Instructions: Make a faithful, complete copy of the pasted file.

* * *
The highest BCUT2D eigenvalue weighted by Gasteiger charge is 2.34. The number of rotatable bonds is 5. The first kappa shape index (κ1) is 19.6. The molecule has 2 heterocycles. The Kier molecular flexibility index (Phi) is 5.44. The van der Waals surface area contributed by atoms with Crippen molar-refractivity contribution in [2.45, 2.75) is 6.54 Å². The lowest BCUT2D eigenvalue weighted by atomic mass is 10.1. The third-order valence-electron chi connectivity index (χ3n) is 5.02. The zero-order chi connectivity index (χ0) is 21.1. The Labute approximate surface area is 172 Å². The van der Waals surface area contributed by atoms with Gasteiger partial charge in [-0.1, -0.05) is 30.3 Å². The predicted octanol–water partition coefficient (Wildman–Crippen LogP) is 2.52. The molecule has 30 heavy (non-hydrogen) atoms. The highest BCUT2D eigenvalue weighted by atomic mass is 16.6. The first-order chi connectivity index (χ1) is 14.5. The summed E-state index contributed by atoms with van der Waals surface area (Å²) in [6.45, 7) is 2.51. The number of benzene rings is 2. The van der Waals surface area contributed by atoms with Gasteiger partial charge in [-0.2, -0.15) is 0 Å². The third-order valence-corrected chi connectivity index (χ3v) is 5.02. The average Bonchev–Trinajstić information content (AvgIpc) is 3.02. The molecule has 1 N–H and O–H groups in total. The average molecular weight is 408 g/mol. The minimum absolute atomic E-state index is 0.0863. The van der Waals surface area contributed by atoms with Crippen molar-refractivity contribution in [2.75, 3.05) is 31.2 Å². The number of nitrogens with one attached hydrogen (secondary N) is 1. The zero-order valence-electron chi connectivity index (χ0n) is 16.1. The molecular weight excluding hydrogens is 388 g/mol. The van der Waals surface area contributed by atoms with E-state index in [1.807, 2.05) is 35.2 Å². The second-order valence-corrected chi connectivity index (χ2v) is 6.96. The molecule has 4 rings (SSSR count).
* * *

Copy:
The highest BCUT2D eigenvalue weighted by Gasteiger charge is 2.34. The number of rotatable bonds is 5. The first kappa shape index (κ1) is 19.6. The molecule has 2 heterocycles. The Kier molecular flexibility index (Phi) is 5.44. The van der Waals surface area contributed by atoms with Crippen molar-refractivity contribution in [2.45, 2.75) is 6.54 Å². The lowest BCUT2D eigenvalue weighted by atomic mass is 10.1. The third-order valence-electron chi connectivity index (χ3n) is 5.02. The zero-order chi connectivity index (χ0) is 21.1. The Labute approximate surface area is 172 Å². The van der Waals surface area contributed by atoms with Gasteiger partial charge in [-0.1, -0.05) is 30.3 Å². The predicted octanol–water partition coefficient (Wildman–Crippen LogP) is 2.52. The molecule has 30 heavy (non-hydrogen) atoms. The highest BCUT2D eigenvalue weighted by atomic mass is 16.6. The first-order chi connectivity index (χ1) is 14.5. The summed E-state index contributed by atoms with van der Waals surface area (Å²) in [6.45, 7) is 2.51. The number of benzene rings is 2. The van der Waals surface area contributed by atoms with Gasteiger partial charge in [-0.2, -0.15) is 0 Å². The third-order valence-corrected chi connectivity index (χ3v) is 5.02. The average Bonchev–Trinajstić information content (AvgIpc) is 3.02. The molecule has 1 N–H and O–H groups in total. The average molecular weight is 408 g/mol. The minimum absolute atomic E-state index is 0.0863. The van der Waals surface area contributed by atoms with Crippen molar-refractivity contribution in [2.75, 3.05) is 31.2 Å². The number of nitrogens with one attached hydrogen (secondary N) is 1. The zero-order valence-electron chi connectivity index (χ0n) is 16.1. The molecular weight excluding hydrogens is 388 g/mol. The van der Waals surface area contributed by atoms with E-state index in [1.807, 2.05) is 35.2 Å². The second-order valence-corrected chi connectivity index (χ2v) is 6.96. The molecule has 4 rings (SSSR count).